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Impact of rainfall on diarrheal disease risk associated with unimproved water and sanitation.

Diarrheal disease remains a leading cause of morbidity in areas with limited access to safe water and sanitation. As water and sanitation interventions continue to be implemented, it will be important to understand the ecological context in which they can prevent diarrhea. We conducted six serial case control studies in Ecuador to estimate the risk of diarrhea from unimproved water and sanitation and the potential for effect modification by rainfall. Unimproved water source and unimproved sanitation increased the adjusted odds of diarrhea (odds ratio [OR] = 3.6, 95% confidence interval [95% CI] = 1.7–7.8 and OR = 1.7, 95% CI = 1.2–2.5, respectively). The OR associated with an unimproved water source was highest after maximum rainfall (OR = 6.8, 95% CI = 1.9–24.5), whereas the OR associated with unimproved sanitation was highest after minimal rainfall (OR = 2.9, 95% CI = 1.3–6.6). Our finding that use of safe water sources and improved sanitation facilities are most protective under opposing rainfall conditions highlights the need for integrated interventions to reduce the burden of diarrheal disease. [authors abstract]

TitleImpact of rainfall on diarrheal disease risk associated with unimproved water and sanitation.
Publication TypeJournal Article
Year of Publication2014
AuthorsBhavnani, D, Goldstick, JE, Cevallos, W, Trueba, G, Eisenberg, JNS
Volumevol. 90
Issueno. 4
Paginationp. 705-711
PublisherThe American Society of Tropical Medicine and Hygiene
Place Publisheds.l.
Publication LanguageEnglish
Keywordsdiarrhoeal diseases, ecuador, rain water harvesting, water and sanitation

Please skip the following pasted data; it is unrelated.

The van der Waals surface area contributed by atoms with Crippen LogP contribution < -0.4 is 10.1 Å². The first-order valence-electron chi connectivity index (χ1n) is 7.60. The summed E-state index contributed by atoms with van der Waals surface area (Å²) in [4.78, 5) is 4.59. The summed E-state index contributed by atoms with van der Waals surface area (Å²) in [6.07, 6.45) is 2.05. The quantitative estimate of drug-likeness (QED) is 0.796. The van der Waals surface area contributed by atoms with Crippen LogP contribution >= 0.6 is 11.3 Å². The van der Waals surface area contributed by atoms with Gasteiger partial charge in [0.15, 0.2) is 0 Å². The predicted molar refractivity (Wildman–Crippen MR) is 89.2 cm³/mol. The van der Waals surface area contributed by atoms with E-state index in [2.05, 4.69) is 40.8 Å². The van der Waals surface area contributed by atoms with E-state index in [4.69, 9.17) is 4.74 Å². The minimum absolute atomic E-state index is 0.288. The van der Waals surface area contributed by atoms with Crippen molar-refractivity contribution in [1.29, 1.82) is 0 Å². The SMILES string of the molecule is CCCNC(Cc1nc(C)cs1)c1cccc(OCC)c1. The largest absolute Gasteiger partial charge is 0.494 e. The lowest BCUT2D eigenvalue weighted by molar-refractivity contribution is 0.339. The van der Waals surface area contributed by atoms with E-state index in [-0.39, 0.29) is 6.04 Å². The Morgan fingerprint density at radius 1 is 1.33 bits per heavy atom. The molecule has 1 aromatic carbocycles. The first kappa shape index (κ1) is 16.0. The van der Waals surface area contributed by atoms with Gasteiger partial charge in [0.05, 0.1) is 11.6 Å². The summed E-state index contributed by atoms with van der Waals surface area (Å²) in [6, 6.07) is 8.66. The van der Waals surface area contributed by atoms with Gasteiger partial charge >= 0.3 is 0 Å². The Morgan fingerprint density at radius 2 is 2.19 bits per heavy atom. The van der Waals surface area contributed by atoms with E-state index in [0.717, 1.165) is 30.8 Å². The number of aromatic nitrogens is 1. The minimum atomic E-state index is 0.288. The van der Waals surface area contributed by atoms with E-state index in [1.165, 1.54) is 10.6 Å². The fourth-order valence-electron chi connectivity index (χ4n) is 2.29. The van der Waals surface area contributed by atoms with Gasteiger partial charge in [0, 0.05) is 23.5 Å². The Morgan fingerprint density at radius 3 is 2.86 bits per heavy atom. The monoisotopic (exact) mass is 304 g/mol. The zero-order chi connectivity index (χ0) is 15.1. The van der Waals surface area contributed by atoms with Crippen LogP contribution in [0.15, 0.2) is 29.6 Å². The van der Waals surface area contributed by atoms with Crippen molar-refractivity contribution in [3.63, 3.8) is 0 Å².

Abstract

Diarrheal disease remains a leading cause of morbidity in areas with limited access to safe water and sanitation. As water and sanitation interventions continue to be implemented, it will be important to understand the ecological context in which they can prevent diarrhea. We conducted six serial case control studies in Ecuador to estimate the risk of diarrhea from unimproved water and sanitation and the potential for effect modification by rainfall. Unimproved water source and unimproved sanitation increased the adjusted odds of diarrhea (odds ratio [OR] = 3.6, 95% confidence interval [95% CI] = 1.7–7.8 and OR = 1.7, 95% CI = 1.2–2.5, respectively). The OR associated with an unimproved water source was highest after maximum rainfall (OR = 6.8, 95% CI = 1.9–24.5), whereas the OR associated with unimproved sanitation was highest after minimal rainfall (OR = 2.9, 95% CI = 1.3–6.6). Our finding that use of safe water sources and improved sanitation facilities are most protective under opposing rainfall conditions highlights the need for integrated interventions to reduce the burden of diarrheal disease. [authors abstract]

URLhttp://www.ajtmh.org/content/90/4/705
DOI10.4269/ajtmh.13-0371

Disclaimer

The copyright of the documents on this site remains with the original publishers. The documents may therefore not be redistributed commercially without the permission of the original publishers.